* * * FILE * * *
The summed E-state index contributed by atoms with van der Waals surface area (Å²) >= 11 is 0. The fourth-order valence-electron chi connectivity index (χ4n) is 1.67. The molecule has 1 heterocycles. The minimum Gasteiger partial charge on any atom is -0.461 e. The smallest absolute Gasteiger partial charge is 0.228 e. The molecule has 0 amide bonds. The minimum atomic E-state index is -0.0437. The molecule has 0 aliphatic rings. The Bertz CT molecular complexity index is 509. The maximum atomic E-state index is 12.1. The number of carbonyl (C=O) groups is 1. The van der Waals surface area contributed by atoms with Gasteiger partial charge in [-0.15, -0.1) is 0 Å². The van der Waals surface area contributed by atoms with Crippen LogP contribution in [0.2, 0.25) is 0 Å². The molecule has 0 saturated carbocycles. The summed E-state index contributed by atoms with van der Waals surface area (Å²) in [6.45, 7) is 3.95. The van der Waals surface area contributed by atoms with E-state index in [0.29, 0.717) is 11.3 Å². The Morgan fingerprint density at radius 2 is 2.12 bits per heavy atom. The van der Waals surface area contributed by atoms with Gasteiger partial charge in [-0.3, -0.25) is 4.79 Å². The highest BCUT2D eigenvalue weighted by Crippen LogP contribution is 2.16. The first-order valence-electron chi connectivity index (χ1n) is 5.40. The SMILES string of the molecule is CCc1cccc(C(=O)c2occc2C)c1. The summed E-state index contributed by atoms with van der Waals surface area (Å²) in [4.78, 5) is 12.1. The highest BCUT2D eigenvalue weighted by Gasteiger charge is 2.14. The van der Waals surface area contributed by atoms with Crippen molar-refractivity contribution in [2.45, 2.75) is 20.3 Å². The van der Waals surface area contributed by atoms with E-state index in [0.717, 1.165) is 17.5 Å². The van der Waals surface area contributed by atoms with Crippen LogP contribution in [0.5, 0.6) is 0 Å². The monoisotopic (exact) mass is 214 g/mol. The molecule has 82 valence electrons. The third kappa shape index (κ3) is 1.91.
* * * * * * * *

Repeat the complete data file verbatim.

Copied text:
The summed E-state index contributed by atoms with van der Waals surface area (Å²) >= 11 is 0. The fourth-order valence-electron chi connectivity index (χ4n) is 1.67. The molecule has 1 heterocycles. The minimum Gasteiger partial charge on any atom is -0.461 e. The smallest absolute Gasteiger partial charge is 0.228 e. The molecule has 0 amide bonds. The minimum atomic E-state index is -0.0437. The molecule has 0 aliphatic rings. The Bertz CT molecular complexity index is 509. The maximum atomic E-state index is 12.1. The number of carbonyl (C=O) groups is 1. The van der Waals surface area contributed by atoms with Gasteiger partial charge in [-0.15, -0.1) is 0 Å². The van der Waals surface area contributed by atoms with Crippen LogP contribution in [0.2, 0.25) is 0 Å². The molecule has 0 saturated carbocycles. The summed E-state index contributed by atoms with van der Waals surface area (Å²) in [6.45, 7) is 3.95. The van der Waals surface area contributed by atoms with E-state index in [0.29, 0.717) is 11.3 Å². The Morgan fingerprint density at radius 2 is 2.12 bits per heavy atom. The van der Waals surface area contributed by atoms with Gasteiger partial charge in [-0.3, -0.25) is 4.79 Å². The highest BCUT2D eigenvalue weighted by Crippen LogP contribution is 2.16. The first-order valence-electron chi connectivity index (χ1n) is 5.40. The SMILES string of the molecule is CCc1cccc(C(=O)c2occc2C)c1. The summed E-state index contributed by atoms with van der Waals surface area (Å²) in [4.78, 5) is 12.1. The highest BCUT2D eigenvalue weighted by Gasteiger charge is 2.14. The van der Waals surface area contributed by atoms with Crippen molar-refractivity contribution in [2.45, 2.75) is 20.3 Å². The van der Waals surface area contributed by atoms with E-state index in [0.717, 1.165) is 17.5 Å². The van der Waals surface area contributed by atoms with Crippen LogP contribution in [0.5, 0.6) is 0 Å². The monoisotopic (exact) mass is 214 g/mol. The molecule has 82 valence electrons. The third kappa shape index (κ3) is 1.91.